As I prepare for my kayaking trip from San Francisco to Hawaii, my pseudo-brother says "you know you'll be in the Red Triangle, don't you? It's where all the Great White Sharks are!" I count out how far I might paddle in it and realize I'll be sleeping with the sharks for two or three days. My mind races, I imagine what my kayak might look like from the sea below. Will I be tasty? Or even tempting?
I'm patiently awaiting my launch onto the Pacific, on a solo 3,100 mile, 45-65 day odyssey from the San Francisco Bay Area to Hawaii. Am I afraid of what I will face out on the Pacific Ocean, alone, up to 50-foot waves, potentially being run over at night by large ships, in a tiny kayak? Of course! But it's called F.E.A.R. -- Forget Everything And Relax!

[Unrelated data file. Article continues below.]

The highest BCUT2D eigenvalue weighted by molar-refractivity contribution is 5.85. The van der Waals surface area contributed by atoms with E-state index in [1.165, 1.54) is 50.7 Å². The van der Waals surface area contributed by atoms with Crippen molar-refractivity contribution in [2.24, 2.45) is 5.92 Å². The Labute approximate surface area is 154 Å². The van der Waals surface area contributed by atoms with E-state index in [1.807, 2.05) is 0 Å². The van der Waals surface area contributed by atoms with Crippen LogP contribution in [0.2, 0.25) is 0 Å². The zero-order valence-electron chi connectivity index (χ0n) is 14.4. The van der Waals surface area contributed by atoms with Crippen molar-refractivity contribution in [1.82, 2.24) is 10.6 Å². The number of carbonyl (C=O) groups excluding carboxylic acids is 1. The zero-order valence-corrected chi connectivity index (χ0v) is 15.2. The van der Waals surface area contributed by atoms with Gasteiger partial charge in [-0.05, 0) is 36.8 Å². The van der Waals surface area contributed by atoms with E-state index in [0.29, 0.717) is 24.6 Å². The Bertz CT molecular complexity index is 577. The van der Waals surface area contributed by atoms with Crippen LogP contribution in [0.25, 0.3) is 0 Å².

In a few days, I will begin a long, arduous, dangerous journey. Solo, unsupported, no additional assistance, resupply or shadow boat, I will kayak solo from San Francisco to Hawaii. 3,100 miles, 45 to 65 days, battling giant waves, killer great white sharks, and all that Mother Nature will throw at me. Why am I doing this?
The Honokahua preservation site in Maui encapsulates the latent dynamism between Maui's history and present -- the tug of tourism in a land once given to the spirit of aloha. In the late 1980s the site was discovered just as plans for the hotel were being designed. And now, the site exists as an ancient environment which welcomes guests from the present-day.